Year B – 10th Sunday in Ordinary Time

Year B - 10th Sunday in Ordinary Time

The Fullness of Mercy

(Gen.3:9-15; 2Cor.4:13-5:1; Mk.3:20-35)

In 1981, as he was driven through the crowd in St. Peter’s Square, Pope St John Paul II was shot and wounded by a Turkish gunman, Mehmet Ali Ağca.

Bullets struck his body and left hand, and narrowly missed his heart.

Ağca was arrested, and the Pope was rushed off to hospital. But before losing consciousness, John Paul said that he forgave the shooter.

In 2005, he wrote, ‘I was suffering – there was reason to fear, but I had a sort of strange confidence [that I would survive].’ And from his hospital bed, he asked the world to ‘pray for my brother… whom I have sincerely forgiven.’

Just after Christmas in 1983, John Paul visited Ağca in prison. They spoke privately in a corner of his cell, and Ağca kissed John Paul’s hand. 

As John Paul rose to leave, he gave Ağca a silver and mother-of-pearl rosary. Many were astounded to learn that Ağca was not handcuffed and that his cell door was left ajar. The Pope had asked a photographer to capture the event to show the world that forgiveness and mercy are possible in our fallen world.

In his book, Memory and Identity, John Paul wrote ‘Ali Ağca had probably sensed that over and above his own power, over and above the power of shooting and killing, there was a higher power. He then began to look for it. I hope and pray that he found it.’

Ağca reportedly became a Catholic in 2007.

John Paul lobbied the Italian president to pardon the prisoner, and he was freed in 2000. He was then deported to Turkey, where he served another 10-year sentence and was released three years later.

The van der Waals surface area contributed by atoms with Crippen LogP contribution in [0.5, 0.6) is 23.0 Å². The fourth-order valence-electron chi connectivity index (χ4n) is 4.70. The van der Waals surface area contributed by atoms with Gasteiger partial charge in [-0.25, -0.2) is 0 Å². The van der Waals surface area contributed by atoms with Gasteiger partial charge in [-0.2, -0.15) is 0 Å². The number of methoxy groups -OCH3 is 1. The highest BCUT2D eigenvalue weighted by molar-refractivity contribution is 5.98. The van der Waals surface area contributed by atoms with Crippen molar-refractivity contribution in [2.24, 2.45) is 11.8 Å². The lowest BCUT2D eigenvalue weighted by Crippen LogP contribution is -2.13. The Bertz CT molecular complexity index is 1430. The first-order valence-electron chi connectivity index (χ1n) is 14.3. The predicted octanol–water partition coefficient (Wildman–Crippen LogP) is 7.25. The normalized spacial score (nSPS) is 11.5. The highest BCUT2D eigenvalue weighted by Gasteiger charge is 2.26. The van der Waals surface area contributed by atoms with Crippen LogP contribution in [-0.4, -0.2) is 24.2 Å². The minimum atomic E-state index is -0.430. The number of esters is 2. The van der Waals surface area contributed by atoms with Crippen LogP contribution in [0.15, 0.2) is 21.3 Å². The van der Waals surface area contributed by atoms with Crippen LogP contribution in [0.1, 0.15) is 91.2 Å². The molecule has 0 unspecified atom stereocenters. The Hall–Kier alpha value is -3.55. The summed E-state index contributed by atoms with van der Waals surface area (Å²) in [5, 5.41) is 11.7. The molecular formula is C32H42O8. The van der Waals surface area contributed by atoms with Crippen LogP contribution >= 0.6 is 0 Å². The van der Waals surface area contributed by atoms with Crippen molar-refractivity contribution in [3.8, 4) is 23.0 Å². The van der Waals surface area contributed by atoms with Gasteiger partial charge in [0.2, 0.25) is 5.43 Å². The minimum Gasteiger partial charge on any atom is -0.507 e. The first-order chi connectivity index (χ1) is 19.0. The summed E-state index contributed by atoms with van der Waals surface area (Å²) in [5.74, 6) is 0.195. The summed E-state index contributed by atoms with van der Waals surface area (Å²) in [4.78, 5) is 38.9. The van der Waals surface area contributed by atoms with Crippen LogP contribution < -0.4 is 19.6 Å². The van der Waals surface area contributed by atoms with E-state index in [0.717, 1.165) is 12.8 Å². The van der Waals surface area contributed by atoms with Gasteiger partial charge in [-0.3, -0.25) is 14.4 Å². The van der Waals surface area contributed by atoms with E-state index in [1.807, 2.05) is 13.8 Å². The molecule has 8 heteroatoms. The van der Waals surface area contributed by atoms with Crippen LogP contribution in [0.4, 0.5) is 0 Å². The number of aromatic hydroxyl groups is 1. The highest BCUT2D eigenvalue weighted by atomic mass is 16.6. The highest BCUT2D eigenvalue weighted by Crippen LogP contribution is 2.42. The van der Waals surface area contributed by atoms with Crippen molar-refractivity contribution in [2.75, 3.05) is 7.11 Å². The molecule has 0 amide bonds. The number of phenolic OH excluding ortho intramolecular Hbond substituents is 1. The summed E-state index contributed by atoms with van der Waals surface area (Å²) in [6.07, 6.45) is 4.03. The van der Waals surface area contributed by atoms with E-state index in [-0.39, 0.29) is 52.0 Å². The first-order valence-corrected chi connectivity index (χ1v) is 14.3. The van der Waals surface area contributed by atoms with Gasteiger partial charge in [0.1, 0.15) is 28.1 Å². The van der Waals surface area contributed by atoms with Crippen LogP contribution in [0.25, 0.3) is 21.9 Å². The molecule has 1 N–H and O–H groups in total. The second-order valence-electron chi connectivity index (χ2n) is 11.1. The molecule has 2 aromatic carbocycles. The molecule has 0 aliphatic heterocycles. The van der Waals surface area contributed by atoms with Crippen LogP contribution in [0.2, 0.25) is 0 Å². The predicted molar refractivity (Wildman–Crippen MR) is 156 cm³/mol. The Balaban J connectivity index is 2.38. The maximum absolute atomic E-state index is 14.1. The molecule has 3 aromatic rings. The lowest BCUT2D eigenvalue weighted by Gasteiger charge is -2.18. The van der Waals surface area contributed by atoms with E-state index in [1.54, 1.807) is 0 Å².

Ağca has repeatedly expressed remorse for shooting the Pope.

In Psalm 129 today, the psalmist declares that ‘With the Lord there is mercy and fullness of redemption.’ That’s how St John Paul II lived his life. He tried to model Jesus in all he did.

He was inspired by Jesus’ unfailing mercy and compassion in the Scriptures: how He comforts the distressed and heals the sick, the blind and the deaf; how He brings the dead back to life and forgives the woman caught in adultery; and how He even forgives those who crucify Him.

For with the Lord there really is fullness of mercy and redemption.

In our first reading today, Adam and Eve have disobeyed God by eating the forbidden fruit. God knows this, but He doesn’t seek revenge. Instead, He asks them, ‘Where are you?’ In other words, ‘Where are your hearts now? Where are you in relation to me, to others and to yourself?’

Adam and Eve feel ashamed and try to dodge responsibility for what they’ve done, but God doesn’t seek to punish them. Rather, He turns to the evil serpent and promises that one day it will face justice.

For with the Lord there is fullness of mercy and redemption.

In today’s second reading, Paul is talking to the Corinthians. He assures them that their troubles and struggles are only temporary, and that they can look forward to the glory that awaits them in heaven if they stay strong in their faith.

For with the Lord there is fullness of mercy and redemption.

And in Mark’s Gospel today, evil is once again causing division and confusion in the world. Jesus has just chosen his twelve disciples and returns home to Nazareth. While he’s preaching, a crowd gathers.

Among them are members of Jesus’ family, but they think He’s lost His mind. And the scribes who are present are deliberately misinterpreting what He’s been saying. But Jesus is not discouraged. He calls the people to a new community, a new family that is not defined by nation or blood. And He says that anyone who hears and does the will of God is His brother, sister or mother.

For with the Lord there really is fullness of mercy and redemption.

The message for us today is that in our turbulent world, it’s so important to remain steadfast in living the life Jesus calls us to live.

Thankfully, if we make mistakes, our God is consistently full of mercy and redemption.

But at the same time, like St John Paul II, it’s also important that we extend that mercy to others, even if they don’t deserve it.

So, when next you pray the Lord’s Prayer and say the words ‘… forgive us our trespasses as we forgive those who trespass against us,’ ask yourself: who am I forgiving today?